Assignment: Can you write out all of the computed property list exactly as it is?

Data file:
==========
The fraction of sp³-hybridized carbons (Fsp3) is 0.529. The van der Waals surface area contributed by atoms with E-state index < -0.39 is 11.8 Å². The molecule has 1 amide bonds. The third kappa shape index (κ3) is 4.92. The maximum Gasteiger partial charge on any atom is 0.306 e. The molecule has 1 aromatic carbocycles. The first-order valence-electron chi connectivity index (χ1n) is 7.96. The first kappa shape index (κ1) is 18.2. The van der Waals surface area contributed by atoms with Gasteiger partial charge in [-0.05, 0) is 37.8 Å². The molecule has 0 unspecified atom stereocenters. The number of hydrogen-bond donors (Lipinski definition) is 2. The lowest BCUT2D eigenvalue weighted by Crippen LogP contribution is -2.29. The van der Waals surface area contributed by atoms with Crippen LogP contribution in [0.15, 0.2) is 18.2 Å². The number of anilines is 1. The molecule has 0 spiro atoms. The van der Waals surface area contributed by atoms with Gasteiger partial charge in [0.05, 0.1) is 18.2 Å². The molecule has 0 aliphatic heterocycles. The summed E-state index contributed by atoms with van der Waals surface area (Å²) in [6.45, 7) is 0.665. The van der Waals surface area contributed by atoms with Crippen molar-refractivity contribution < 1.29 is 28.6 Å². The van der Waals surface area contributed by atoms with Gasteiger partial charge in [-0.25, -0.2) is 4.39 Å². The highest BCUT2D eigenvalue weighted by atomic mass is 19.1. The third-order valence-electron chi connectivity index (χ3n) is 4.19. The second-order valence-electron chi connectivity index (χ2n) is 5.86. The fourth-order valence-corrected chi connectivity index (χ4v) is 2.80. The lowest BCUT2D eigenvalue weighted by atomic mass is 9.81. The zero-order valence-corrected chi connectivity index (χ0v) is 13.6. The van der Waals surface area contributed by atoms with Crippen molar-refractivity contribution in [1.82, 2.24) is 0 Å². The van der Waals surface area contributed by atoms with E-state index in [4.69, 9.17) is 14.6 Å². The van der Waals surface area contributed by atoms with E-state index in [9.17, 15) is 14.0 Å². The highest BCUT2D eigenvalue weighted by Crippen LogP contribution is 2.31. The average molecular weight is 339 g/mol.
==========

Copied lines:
The fraction of sp³-hybridized carbons (Fsp3) is 0.529. The van der Waals surface area contributed by atoms with E-state index < -0.39 is 11.8 Å². The molecule has 1 amide bonds. The third kappa shape index (κ3) is 4.92. The maximum Gasteiger partial charge on any atom is 0.306 e. The molecule has 1 aromatic carbocycles. The first-order valence-electron chi connectivity index (χ1n) is 7.96. The first kappa shape index (κ1) is 18.2. The van der Waals surface area contributed by atoms with Gasteiger partial charge in [-0.05, 0) is 37.8 Å². The molecule has 0 unspecified atom stereocenters. The number of hydrogen-bond donors (Lipinski definition) is 2. The lowest BCUT2D eigenvalue weighted by Crippen LogP contribution is -2.29. The van der Waals surface area contributed by atoms with Crippen LogP contribution in [0.15, 0.2) is 18.2 Å². The number of anilines is 1. The molecule has 0 spiro atoms. The van der Waals surface area contributed by atoms with Gasteiger partial charge in [0.05, 0.1) is 18.2 Å². The molecule has 0 aliphatic heterocycles. The summed E-state index contributed by atoms with van der Waals surface area (Å²) in [6.45, 7) is 0.665. The van der Waals surface area contributed by atoms with Crippen molar-refractivity contribution < 1.29 is 28.6 Å². The van der Waals surface area contributed by atoms with Gasteiger partial charge in [-0.25, -0.2) is 4.39 Å². The highest BCUT2D eigenvalue weighted by atomic mass is 19.1. The third-order valence-electron chi connectivity index (χ3n) is 4.19. The second-order valence-electron chi connectivity index (χ2n) is 5.86. The fourth-order valence-corrected chi connectivity index (χ4v) is 2.80. The lowest BCUT2D eigenvalue weighted by atomic mass is 9.81. The zero-order valence-corrected chi connectivity index (χ0v) is 13.6. The van der Waals surface area contributed by atoms with Crippen molar-refractivity contribution in [1.82, 2.24) is 0 Å². The van der Waals surface area contributed by atoms with E-state index in [4.69, 9.17) is 14.6 Å². The van der Waals surface area contributed by atoms with E-state index in [9.17, 15) is 14.0 Å². The highest BCUT2D eigenvalue weighted by Crippen LogP contribution is 2.31. The average molecular weight is 339 g/mol.